Many dogs suffer from anxiety and overarousal issues.
Helping them is a special interest for me in my holistic veterinary practice. So many dogs I see are stuck in a state of overarousal. Their sympathetic nervous system is too elevated most of the time.
These dogs get used to being in an aroused state. So then they find it very hard to regulate themselves and relax. But a healthy dog has an off switch. She becomes aroused when it’s healthy to do so. Then when the stimulus is gone, she can quickly calm herself into relaxation.
When your dog relaxes, the parasympathetic (rest or digest) nervous system switches on. The sympathetic (fight or flight) nervous system becomes less active.
That anxiety is arousal that has nowhere to go. If you have a dog who hasn’t learned how to relax, then all that arousal stays active in her system. The fight or flight nervous system is always running faster than is healthy!
Hypervigilance In Dogs
In that state, adrenaline levels are continually elevated. The dog becomes hypervigilant … and is even more likely to trigger into strong arousal. This is why most anxiety issues tend to get worse over time. Thunder phobia is a classic example.
This state is very unhealthy for your dog in the long run. The elevated adrenaline and cortisol levels caused by continual activation of the sympathetic nervous system depress the immune system.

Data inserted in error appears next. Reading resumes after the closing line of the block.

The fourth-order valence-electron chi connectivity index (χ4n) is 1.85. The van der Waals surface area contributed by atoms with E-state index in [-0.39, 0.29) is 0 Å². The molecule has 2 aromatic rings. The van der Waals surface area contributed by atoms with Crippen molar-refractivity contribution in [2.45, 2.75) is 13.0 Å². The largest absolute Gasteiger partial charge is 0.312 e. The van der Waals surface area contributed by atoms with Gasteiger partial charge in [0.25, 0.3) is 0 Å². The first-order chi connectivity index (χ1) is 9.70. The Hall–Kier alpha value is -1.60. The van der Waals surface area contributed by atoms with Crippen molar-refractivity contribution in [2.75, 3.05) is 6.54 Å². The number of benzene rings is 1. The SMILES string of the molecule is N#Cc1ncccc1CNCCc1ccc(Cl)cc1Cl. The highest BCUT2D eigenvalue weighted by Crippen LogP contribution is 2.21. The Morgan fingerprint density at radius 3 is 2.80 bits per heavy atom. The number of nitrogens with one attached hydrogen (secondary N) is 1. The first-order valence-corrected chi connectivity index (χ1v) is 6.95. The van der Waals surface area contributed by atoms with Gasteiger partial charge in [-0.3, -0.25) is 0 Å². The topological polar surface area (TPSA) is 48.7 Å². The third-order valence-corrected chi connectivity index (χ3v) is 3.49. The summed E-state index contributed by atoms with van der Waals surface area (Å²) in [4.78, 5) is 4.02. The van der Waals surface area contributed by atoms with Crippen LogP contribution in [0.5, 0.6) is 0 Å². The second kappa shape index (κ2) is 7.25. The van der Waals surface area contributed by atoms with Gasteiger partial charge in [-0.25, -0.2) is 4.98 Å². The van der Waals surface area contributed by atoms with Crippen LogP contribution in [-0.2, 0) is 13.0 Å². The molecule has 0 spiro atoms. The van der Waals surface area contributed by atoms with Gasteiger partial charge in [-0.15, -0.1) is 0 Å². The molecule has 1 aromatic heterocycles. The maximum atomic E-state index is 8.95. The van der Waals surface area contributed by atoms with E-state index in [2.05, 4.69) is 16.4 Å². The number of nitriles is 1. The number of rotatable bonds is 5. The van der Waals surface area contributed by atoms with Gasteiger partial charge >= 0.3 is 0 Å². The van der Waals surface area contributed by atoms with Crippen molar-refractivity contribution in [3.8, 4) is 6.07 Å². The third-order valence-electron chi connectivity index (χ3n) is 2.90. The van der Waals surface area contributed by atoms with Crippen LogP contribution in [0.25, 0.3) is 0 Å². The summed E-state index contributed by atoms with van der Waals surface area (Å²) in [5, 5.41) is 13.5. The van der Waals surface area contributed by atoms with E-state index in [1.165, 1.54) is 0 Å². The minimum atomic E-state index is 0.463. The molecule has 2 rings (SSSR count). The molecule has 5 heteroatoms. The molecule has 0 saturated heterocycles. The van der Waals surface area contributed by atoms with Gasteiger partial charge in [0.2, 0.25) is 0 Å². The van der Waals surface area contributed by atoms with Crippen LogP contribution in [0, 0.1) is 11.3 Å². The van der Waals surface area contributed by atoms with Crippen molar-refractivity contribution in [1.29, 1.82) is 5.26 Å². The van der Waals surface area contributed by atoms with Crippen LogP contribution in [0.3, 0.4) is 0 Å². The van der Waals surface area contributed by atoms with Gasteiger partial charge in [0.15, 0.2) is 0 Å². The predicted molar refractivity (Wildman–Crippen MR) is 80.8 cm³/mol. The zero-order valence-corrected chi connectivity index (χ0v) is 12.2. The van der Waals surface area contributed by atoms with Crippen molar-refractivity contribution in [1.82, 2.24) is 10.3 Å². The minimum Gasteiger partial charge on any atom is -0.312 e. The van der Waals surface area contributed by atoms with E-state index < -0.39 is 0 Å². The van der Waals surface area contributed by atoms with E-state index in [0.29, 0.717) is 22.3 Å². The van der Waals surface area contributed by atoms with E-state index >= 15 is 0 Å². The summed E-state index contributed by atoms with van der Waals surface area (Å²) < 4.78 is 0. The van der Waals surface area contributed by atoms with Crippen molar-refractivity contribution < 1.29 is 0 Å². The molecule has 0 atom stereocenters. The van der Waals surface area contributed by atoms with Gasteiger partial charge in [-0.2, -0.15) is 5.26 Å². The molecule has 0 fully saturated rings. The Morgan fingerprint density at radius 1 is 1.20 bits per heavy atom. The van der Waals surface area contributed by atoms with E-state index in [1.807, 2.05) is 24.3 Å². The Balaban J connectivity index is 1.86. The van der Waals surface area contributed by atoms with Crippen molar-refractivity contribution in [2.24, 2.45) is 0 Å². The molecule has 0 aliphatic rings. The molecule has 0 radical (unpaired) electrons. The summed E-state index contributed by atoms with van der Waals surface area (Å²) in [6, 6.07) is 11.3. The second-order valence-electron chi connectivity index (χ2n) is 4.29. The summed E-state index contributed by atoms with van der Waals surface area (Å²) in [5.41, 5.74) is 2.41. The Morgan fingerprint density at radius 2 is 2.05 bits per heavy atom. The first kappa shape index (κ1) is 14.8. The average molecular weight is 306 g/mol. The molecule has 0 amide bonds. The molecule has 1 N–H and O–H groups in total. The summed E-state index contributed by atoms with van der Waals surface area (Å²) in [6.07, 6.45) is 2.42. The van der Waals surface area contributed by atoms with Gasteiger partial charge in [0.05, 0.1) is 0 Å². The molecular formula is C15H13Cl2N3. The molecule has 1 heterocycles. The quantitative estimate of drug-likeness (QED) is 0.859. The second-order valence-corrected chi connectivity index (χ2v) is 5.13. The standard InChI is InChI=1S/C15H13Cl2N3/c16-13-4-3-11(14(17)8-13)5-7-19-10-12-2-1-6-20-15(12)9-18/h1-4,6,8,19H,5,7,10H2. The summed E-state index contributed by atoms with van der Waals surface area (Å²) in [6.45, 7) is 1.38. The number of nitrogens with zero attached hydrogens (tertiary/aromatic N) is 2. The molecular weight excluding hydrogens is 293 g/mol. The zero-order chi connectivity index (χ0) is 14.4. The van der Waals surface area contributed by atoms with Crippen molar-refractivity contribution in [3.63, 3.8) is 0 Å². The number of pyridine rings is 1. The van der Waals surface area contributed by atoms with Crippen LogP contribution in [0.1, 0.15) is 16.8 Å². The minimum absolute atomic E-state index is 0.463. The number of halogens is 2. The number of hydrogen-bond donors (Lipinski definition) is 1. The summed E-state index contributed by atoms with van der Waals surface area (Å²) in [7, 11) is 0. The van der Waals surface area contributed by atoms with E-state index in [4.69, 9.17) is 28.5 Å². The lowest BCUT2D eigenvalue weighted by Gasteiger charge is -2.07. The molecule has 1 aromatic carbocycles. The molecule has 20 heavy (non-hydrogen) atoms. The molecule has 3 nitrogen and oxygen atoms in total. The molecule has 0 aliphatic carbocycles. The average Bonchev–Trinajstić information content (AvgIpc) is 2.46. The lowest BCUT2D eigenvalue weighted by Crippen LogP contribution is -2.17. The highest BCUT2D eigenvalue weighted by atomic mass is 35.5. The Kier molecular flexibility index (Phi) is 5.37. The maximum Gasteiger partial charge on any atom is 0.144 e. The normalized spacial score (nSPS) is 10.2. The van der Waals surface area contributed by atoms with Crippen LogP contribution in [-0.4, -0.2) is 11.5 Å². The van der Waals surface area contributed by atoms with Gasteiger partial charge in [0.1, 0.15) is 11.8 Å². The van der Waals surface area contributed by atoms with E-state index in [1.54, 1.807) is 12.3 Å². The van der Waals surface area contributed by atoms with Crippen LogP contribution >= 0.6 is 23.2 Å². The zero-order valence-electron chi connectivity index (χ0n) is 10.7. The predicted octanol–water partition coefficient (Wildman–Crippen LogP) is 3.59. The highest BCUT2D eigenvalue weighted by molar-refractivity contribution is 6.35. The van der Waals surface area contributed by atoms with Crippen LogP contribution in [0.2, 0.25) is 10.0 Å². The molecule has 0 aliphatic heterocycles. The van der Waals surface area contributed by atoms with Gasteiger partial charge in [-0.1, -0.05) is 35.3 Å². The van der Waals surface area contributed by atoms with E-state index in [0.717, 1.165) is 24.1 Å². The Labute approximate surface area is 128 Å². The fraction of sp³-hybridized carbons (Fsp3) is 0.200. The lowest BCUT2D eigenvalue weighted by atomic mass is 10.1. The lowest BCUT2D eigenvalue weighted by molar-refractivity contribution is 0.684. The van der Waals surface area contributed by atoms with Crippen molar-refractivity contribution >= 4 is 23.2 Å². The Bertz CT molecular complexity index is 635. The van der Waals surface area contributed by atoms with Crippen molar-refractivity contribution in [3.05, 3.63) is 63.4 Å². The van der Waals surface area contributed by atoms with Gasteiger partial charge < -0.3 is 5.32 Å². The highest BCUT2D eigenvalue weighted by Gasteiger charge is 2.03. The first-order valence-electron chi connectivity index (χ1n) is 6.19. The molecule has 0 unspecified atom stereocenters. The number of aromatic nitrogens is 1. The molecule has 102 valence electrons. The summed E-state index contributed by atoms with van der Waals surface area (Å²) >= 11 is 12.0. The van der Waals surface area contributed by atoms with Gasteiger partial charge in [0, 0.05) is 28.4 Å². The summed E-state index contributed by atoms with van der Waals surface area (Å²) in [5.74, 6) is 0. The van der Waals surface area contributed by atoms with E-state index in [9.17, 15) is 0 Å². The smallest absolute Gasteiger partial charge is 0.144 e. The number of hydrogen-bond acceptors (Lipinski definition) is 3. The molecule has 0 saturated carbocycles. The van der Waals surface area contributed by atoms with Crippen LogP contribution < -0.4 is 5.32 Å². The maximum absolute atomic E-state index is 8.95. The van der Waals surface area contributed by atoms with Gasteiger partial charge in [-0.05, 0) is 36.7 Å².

Of course some dogs are genetically wired to be more on the arousal side of things. This is true of many dogs from working breeds – dogs with high drive like Border Collies, Labradors and so on.
However, there are also many dogs with genetically poor temperaments. These dogs are sharp or shy and far more likely to have anxiety or overarousal problems. Especially if they’re poorly socialized.
Over-vaccination can sometimes stimulate these behaviors. You need to take special care if you have a dog like this to prevent her from getting stuck in arousal mode.
6 Ways To Help Your Dog Learn To Relax
Before I dig into how and why weighted blankets are a fantastic tool to help many dogs with anxiety or overarousal … I want to share a few of the tips I give to all my clients with dogs like this.
1. Make Sure Interactions With Your Dog Are Calming
We humans LOVE to razz up our dogs … scruffing them, stimulating them, making them excited.
If you have an anxious dog, try connecting with a slow, gentle, firm touch. Slow down all your patting or stroking to a quarter or an eighth of the speed. Make your touch connected, calm, and very intentional.
2. Stop All (Or Most) Stimulating Play
If you have a dog with a ball or toy addiction, every time she picks it up, or even sees it … it kicks her sympathetic nervous system into overdrive.
Even if she’s carrying it around all day, this isn’t good for her nervous system. Take all the toys away and hide them in a cupboard. If you must have this sort of play, only do one or two short sessions each day, followed by something calming. A meal, for example, is a good idea.
3. Focus On Scent Based Training And Play
Anything that makes your dog use her nose causes relaxation. Scattering treats in your yard or around the house for your dog to sniff out is a great practice. So is any formal tracking or nosework activity.